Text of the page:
We found stacks of convolution layers together with Rectified Linear Units to be effective. Like Zhao \etal [63], we noticed that the average pooling performs well in the context of pixel-wise predictions and used it in our network accordingly. The upsampling layers in the expanding part can be implemented in various ways, such as transposed convolution, sub-pixel convolution, nearest-neighbor, and bilinear interpolation [10, 43, 61]. Odena \etalreported that checkerboard artifacts can occur for image generation tasks if the upsampling layers are not well selected [37]. Interestingly, while our method generates images by first estimating convolution kernels, these artifacts can still occur, as shown in Figure 3. We followed the suggestions of Odena \etaland handled these artifacts by using bilinear interpolation to perform the upsampling in the decoder of our network.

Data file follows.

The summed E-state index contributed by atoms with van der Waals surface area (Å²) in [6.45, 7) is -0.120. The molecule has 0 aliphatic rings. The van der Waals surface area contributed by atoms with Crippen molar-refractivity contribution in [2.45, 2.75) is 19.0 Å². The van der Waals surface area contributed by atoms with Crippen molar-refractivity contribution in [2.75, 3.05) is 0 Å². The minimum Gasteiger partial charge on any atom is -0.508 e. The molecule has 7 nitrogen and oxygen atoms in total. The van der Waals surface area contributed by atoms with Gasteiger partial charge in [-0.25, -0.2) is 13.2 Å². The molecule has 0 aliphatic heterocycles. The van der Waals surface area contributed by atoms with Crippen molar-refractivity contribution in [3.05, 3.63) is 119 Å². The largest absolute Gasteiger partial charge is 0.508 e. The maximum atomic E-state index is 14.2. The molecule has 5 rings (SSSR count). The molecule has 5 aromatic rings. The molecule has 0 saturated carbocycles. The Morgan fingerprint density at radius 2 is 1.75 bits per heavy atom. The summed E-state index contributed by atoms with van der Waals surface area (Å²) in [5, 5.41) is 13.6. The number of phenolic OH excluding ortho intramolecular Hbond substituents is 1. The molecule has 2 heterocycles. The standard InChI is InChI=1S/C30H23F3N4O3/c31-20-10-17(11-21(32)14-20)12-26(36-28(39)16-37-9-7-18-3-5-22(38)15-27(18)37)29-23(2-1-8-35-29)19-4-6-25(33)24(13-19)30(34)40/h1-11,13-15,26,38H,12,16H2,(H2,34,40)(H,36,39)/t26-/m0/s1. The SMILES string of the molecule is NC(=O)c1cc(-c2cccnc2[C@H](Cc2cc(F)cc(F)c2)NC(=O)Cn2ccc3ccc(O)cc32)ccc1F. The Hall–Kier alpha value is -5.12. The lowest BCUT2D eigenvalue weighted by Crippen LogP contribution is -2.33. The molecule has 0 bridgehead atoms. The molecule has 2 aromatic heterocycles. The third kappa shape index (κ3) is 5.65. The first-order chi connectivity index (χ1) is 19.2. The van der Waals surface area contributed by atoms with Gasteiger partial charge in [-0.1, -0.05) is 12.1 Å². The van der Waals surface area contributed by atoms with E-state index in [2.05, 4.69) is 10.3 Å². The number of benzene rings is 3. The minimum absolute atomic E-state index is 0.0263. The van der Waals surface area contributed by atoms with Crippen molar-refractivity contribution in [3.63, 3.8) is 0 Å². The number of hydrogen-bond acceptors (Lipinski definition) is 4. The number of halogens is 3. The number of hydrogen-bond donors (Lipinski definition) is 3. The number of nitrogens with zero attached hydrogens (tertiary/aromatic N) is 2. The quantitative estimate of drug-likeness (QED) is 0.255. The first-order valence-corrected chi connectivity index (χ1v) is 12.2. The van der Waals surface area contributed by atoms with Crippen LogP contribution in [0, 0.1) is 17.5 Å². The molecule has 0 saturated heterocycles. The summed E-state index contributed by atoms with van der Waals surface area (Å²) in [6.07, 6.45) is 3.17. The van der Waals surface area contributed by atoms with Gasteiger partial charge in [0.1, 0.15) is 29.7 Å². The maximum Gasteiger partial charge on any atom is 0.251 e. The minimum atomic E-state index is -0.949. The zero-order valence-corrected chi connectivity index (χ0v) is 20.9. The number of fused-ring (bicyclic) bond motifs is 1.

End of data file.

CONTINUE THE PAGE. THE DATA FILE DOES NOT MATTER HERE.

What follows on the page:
Loss function. We consider two types of loss functions that measure the difference between an interpolated frame and its corresponding ground truth . The first one is norm based on per-pixel color difference, as defined below.

 L1=∥∥^I−Igt∥∥1 (2)

Alternatively the norm can be used; however, we found it often leads to blurry results, as also reported in other image generation tasks [18, 30, 34, 39, 45].

The second type of loss functions that this work explores is perceptual loss, which has often been found effective in producing visually pleasing images [11, 22, 27, 42, 65]. Perceptual loss is usually based on high-level features of images and is defined as follows.

 LF=∥∥ϕ(^I)−ϕ(Igt)∥∥22 (3)